Saturday, December 26, 2015

# 178 Scott Neeson admits that homes are not ‘gifted’ to poor families!

“The ambitious goal was to create community-oriented homes that operated on a principle of a one-for-one real estate gifting model that allows families to rent homes at an affordable price. Post Property spoke with Graham Brewster, the managing director of World Housing about the success of the project.”

Communal spaces!

It is a step in the right direction that Scott Neeson is now admitting, in a public relations interview conducted with the Phnom Penh Post, that homes are not ‘gifted’ to poor families but rented to them.

It is also a step in the right direction that Scott Neeson is being a little more open about the cost of these homes:

“How much does it cost for each home to be constructed?

The cost is approximately $2,500 for the home itself.

Why then are World Housing and the Cambodian Children’s Fund asking donors for $5,000 per house? The answer could be found in the following:

“…what we’ve learned is that there is much more that goes into building a successful and thriving community, from the initial land preparation to community facilities like wash-houses, playgrounds, communal spaces, fencing, pathways and gardens. This is what makes it a true community, which can thrive long term, rather than a cluster of homes.”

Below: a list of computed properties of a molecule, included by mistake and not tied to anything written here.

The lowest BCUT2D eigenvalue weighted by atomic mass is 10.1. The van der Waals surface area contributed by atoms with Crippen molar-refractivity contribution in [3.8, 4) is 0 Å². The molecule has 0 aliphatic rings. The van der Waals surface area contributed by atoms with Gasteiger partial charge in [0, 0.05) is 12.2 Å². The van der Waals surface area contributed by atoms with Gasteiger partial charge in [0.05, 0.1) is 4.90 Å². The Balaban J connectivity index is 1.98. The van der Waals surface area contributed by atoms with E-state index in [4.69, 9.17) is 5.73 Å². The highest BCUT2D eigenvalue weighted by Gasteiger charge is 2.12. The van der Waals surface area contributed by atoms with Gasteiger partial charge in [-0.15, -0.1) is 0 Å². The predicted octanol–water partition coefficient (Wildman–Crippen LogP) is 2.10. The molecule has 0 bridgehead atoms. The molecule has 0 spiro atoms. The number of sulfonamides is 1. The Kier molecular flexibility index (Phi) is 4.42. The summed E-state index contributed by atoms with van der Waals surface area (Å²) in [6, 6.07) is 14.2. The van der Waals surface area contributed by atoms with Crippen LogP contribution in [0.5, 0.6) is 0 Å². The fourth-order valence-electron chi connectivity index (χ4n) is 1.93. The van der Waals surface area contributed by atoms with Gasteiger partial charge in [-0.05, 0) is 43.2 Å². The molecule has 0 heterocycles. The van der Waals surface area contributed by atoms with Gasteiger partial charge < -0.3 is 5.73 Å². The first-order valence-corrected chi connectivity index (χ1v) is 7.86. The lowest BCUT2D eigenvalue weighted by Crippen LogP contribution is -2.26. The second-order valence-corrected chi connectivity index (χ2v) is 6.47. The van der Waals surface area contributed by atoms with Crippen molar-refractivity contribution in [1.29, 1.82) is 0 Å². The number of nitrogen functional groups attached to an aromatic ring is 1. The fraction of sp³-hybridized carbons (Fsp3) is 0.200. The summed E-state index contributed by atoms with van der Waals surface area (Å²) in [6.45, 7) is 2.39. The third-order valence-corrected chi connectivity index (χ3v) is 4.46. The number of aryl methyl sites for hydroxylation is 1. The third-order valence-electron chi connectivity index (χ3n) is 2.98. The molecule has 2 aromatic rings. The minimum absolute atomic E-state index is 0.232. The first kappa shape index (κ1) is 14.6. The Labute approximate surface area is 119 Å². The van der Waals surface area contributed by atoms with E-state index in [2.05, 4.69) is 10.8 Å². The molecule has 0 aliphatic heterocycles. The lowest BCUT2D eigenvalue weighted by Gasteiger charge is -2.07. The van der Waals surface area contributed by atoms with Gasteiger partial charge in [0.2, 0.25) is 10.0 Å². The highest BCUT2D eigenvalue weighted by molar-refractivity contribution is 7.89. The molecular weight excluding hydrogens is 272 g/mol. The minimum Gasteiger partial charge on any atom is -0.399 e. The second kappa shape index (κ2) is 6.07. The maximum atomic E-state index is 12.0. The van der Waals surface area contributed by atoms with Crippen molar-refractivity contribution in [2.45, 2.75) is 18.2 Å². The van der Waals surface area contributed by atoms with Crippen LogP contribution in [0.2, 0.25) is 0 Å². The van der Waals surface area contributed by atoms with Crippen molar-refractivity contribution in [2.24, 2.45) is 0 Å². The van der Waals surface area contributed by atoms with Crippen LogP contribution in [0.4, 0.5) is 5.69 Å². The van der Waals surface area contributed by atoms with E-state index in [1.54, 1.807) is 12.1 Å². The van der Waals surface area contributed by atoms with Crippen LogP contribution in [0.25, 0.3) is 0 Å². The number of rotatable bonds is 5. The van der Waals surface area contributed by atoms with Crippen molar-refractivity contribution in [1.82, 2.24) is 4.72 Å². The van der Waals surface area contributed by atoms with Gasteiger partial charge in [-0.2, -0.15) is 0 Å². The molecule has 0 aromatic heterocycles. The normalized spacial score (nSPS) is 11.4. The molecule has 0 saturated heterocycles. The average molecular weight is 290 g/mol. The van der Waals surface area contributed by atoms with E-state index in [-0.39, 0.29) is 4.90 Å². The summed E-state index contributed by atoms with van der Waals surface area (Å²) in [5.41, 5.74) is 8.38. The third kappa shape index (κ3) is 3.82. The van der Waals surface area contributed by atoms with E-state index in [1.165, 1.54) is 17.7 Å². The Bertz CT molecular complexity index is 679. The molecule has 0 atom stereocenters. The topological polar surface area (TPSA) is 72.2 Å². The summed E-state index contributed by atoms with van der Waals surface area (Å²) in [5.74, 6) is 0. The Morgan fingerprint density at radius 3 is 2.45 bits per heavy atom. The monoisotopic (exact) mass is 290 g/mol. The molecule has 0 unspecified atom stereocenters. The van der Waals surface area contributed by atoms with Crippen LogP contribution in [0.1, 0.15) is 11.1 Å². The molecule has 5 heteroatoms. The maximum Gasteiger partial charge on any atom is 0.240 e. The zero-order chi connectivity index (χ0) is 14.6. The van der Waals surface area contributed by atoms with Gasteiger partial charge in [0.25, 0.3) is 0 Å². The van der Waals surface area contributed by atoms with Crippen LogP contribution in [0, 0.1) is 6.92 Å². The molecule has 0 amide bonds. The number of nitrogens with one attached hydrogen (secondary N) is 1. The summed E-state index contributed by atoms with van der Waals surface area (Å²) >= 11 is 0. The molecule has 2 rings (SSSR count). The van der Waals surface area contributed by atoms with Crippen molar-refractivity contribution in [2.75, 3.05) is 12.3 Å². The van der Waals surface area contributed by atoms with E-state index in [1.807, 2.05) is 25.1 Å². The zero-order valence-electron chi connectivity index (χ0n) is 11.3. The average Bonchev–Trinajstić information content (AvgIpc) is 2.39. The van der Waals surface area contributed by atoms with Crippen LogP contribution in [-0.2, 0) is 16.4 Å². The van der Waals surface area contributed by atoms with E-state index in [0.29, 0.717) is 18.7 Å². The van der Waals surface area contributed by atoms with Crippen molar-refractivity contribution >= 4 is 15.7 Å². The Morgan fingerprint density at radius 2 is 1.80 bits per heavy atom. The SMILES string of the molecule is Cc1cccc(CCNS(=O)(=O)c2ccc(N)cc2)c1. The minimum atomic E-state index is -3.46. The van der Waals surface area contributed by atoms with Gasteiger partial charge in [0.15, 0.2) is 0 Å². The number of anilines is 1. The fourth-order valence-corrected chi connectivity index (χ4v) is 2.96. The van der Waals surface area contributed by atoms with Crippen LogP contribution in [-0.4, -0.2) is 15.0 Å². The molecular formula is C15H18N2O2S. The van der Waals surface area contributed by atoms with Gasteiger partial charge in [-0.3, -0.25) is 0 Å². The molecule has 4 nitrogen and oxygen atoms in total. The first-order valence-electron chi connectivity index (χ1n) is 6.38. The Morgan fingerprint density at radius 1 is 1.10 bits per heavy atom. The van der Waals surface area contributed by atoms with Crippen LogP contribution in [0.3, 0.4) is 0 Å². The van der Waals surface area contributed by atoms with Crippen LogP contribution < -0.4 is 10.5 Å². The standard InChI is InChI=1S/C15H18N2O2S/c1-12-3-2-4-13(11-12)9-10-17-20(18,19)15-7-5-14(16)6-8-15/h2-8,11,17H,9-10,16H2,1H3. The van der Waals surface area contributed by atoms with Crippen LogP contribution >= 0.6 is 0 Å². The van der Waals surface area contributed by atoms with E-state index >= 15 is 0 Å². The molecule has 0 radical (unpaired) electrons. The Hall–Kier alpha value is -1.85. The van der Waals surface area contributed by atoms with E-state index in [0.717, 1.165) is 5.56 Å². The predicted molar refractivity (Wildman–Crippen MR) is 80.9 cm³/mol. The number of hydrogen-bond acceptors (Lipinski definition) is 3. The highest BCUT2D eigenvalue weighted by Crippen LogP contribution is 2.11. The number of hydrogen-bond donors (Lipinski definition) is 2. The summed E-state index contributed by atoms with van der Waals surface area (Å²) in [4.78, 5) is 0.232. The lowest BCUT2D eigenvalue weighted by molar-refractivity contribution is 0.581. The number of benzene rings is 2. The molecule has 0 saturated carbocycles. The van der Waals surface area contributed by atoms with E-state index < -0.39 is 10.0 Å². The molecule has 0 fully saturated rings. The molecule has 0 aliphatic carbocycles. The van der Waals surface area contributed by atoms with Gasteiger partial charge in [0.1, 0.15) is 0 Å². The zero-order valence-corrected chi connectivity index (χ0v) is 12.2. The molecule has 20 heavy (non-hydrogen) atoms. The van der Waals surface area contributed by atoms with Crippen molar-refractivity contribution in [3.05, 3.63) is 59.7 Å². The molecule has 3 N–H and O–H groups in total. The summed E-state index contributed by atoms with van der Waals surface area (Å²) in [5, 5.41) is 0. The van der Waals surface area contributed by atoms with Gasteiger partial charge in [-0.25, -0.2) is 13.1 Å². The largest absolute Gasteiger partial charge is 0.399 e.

Another communal space!

On my visits to two such communities I saw no evidence of ‘communal spaces’, ‘playgrounds’ or ‘gardens’. Perhaps I did not look closely enough. I will do so the next time I am in Cambodia.

As to whether these things “make it a true community” I have my doubts. A true community is created by members of the community and not by an academic in Vancouver, Canada (Dupuis) and a PR Man (Neeson) in Cambodia. The question arises:

“To what extent do the families renting houses/homes from CCF/World Housing have a say in how their communities are set up?”

Despite CCF and World Housing now admitting that the houses are rented and not ‘gifted’ to families, the Phnom Penh Post has not yet quite got the message; asking the following question:

“Since the beginning, how many homes have been handed over to families?